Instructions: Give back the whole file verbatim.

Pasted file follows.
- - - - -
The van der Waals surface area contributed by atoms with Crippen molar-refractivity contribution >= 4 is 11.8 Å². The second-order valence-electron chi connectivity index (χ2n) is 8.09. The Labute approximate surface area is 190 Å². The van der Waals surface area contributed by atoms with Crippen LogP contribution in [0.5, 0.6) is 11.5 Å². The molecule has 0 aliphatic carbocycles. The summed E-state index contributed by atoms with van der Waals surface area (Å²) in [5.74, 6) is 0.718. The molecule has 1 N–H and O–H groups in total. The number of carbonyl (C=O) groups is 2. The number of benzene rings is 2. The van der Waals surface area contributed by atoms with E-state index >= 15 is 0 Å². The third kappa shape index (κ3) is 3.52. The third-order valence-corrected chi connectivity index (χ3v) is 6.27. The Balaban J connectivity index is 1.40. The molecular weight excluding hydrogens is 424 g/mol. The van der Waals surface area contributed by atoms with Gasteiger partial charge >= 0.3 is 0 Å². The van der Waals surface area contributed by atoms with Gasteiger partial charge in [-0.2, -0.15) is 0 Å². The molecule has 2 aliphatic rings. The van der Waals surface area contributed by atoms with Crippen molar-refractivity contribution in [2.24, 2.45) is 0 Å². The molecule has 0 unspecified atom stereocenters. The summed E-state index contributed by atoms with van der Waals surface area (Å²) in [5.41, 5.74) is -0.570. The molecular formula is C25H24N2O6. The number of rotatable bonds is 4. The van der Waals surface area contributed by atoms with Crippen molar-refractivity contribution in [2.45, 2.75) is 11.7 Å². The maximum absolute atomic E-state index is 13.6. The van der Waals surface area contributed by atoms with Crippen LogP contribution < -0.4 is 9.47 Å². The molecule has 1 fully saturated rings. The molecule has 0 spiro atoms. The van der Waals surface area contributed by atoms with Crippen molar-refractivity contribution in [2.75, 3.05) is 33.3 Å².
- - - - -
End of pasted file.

The van der Waals surface area contributed by atoms with Crippen molar-refractivity contribution >= 4 is 11.8 Å². The second-order valence-electron chi connectivity index (χ2n) is 8.09. The Labute approximate surface area is 190 Å². The van der Waals surface area contributed by atoms with Crippen LogP contribution in [0.5, 0.6) is 11.5 Å². The molecule has 0 aliphatic carbocycles. The summed E-state index contributed by atoms with van der Waals surface area (Å²) in [5.74, 6) is 0.718. The molecule has 1 N–H and O–H groups in total. The number of carbonyl (C=O) groups is 2. The number of benzene rings is 2. The van der Waals surface area contributed by atoms with E-state index >= 15 is 0 Å². The third kappa shape index (κ3) is 3.52. The third-order valence-corrected chi connectivity index (χ3v) is 6.27. The Balaban J connectivity index is 1.40. The molecular weight excluding hydrogens is 424 g/mol. The van der Waals surface area contributed by atoms with Gasteiger partial charge >= 0.3 is 0 Å². The van der Waals surface area contributed by atoms with Gasteiger partial charge in [-0.2, -0.15) is 0 Å². The molecule has 2 aliphatic rings. The van der Waals surface area contributed by atoms with Crippen molar-refractivity contribution in [2.24, 2.45) is 0 Å². The molecule has 0 unspecified atom stereocenters. The summed E-state index contributed by atoms with van der Waals surface area (Å²) in [5.41, 5.74) is -0.570. The molecular formula is C25H24N2O6. The number of rotatable bonds is 4. The van der Waals surface area contributed by atoms with Crippen molar-refractivity contribution in [2.45, 2.75) is 11.7 Å². The maximum absolute atomic E-state index is 13.6. The van der Waals surface area contributed by atoms with Crippen LogP contribution < -0.4 is 9.47 Å². The molecule has 1 fully saturated rings. The molecule has 0 spiro atoms. The van der Waals surface area contributed by atoms with Crippen molar-refractivity contribution in [2.75, 3.05) is 33.3 Å².